Idiom – Wag The Dog
When Pigs Fly – Idiom of the Day
To divert attention from something that is inappropriate
To changing the topic from something important to unimportant
The early use of this phrase was noted in politics. In terms of the print media, it originated in an article published in 1871, discussing one Democratic convention. Therein, the reference was given to a well-known, popular play – Our American Cousin. In this play, one of the characters, Lord Dundreary, who is a sympathetic being constantly speaks confused phrases. At that time, these catch phrases were known as Dundrearyisms. In 1993, with the success of the novel Wag the Dog, this term acquired political clout. In 1997, a movie was released that was based on this novel. In it, a failing president stood again for the election bid and came up with an idea of using the military card to save his campaigns. A year after the release, the situation became a reality.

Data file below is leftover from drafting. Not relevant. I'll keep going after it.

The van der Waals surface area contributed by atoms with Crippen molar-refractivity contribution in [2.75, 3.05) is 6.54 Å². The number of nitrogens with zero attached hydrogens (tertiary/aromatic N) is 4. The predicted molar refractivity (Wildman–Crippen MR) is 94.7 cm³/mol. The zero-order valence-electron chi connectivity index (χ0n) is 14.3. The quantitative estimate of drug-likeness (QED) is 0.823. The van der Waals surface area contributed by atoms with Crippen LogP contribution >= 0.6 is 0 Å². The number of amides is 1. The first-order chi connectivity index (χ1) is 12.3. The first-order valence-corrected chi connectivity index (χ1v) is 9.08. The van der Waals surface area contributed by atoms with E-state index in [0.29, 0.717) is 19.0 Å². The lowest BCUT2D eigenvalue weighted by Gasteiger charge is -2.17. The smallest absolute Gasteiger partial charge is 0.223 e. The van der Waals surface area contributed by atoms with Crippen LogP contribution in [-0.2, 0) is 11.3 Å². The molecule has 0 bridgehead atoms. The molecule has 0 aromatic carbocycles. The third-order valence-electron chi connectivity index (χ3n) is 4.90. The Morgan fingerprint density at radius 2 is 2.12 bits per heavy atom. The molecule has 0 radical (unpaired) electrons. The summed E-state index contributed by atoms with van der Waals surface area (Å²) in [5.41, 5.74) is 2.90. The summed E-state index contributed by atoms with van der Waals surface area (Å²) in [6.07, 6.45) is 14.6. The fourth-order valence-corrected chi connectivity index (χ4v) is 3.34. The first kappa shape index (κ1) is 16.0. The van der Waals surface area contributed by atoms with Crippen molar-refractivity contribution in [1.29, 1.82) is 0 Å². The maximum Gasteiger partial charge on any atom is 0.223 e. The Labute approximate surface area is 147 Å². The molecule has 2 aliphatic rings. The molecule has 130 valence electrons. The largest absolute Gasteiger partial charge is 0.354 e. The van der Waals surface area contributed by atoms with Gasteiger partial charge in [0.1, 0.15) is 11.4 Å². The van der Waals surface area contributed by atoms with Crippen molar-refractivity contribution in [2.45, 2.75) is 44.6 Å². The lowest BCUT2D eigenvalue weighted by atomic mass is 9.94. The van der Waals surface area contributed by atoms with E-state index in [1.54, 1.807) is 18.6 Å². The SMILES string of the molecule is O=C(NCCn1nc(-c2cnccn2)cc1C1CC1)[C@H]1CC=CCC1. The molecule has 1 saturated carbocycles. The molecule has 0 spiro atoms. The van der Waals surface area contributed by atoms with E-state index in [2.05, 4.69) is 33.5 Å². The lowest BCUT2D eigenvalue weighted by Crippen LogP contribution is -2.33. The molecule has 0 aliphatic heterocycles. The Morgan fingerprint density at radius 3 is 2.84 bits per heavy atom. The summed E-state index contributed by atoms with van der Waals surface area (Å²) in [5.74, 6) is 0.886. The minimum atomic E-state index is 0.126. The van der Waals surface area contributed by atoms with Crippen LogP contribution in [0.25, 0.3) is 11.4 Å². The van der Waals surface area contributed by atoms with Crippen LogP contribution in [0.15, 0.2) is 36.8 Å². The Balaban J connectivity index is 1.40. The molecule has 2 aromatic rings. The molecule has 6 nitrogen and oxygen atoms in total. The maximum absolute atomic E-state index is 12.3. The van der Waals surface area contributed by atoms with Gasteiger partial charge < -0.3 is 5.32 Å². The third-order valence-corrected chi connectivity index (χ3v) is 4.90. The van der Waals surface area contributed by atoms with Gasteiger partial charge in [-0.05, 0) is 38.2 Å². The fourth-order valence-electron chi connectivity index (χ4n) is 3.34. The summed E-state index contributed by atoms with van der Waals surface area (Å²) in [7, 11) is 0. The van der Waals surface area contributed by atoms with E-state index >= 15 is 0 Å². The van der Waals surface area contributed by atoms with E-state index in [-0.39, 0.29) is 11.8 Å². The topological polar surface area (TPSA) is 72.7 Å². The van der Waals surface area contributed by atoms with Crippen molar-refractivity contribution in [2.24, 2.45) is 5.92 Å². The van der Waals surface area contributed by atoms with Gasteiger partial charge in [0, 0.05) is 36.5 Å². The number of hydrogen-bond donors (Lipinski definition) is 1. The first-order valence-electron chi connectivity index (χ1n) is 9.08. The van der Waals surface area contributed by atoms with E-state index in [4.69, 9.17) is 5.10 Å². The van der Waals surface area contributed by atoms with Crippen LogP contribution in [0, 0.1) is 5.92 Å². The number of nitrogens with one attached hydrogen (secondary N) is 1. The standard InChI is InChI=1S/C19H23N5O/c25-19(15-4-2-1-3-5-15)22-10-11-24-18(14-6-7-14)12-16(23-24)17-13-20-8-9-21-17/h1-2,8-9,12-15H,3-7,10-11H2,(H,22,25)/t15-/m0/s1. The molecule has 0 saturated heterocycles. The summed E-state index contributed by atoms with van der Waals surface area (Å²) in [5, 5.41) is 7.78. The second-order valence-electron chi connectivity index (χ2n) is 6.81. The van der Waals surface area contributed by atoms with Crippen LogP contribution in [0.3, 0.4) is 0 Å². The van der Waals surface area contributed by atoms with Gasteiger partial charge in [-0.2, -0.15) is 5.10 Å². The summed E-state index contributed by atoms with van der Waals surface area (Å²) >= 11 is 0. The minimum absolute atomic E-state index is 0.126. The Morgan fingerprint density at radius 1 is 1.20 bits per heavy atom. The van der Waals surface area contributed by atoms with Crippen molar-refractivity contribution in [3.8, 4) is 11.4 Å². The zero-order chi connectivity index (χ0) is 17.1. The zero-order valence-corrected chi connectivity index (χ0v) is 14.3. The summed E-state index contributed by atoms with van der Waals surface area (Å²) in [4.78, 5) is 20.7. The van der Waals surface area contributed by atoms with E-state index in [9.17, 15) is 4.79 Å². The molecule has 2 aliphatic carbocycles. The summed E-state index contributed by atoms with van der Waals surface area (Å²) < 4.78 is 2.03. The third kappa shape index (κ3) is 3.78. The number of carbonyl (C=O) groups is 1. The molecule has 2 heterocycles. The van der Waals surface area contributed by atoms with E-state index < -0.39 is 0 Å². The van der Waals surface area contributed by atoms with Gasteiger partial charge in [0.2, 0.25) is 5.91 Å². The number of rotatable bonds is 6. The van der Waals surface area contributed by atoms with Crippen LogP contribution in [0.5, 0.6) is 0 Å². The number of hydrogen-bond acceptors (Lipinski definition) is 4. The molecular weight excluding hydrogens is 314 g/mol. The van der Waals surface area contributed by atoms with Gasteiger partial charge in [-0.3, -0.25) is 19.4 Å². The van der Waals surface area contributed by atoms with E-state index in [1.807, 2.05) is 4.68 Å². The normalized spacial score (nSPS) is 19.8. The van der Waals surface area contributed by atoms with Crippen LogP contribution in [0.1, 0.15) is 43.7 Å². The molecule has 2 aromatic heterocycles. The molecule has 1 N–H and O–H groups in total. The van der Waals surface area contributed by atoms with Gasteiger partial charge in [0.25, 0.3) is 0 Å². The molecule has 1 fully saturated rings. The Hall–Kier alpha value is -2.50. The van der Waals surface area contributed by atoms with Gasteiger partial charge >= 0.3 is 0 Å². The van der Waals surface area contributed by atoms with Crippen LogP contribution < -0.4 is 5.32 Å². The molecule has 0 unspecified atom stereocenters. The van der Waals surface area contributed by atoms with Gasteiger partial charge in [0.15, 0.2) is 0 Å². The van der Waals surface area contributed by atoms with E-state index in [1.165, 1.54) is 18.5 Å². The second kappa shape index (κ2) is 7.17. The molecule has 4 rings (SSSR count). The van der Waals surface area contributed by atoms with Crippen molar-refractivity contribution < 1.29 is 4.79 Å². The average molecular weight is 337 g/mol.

- Being authoritative
Go through the examples to understand the usage of the idiom:
- The government official kept wagging the dog to divert attention from a big scam.
- He had to wag the dog so his wife would not find out where he had gone.
- She has been wagging the dog to hide her father’s medical condition from her mother.
- She just joined the team yesterday but wagging the dog like she has ruled the team for years.
- The management keeps wagging the dog to keep the sales department in check.
- Being the only child, she keeps wagging the dog so her parents would fulfill all of her wishes.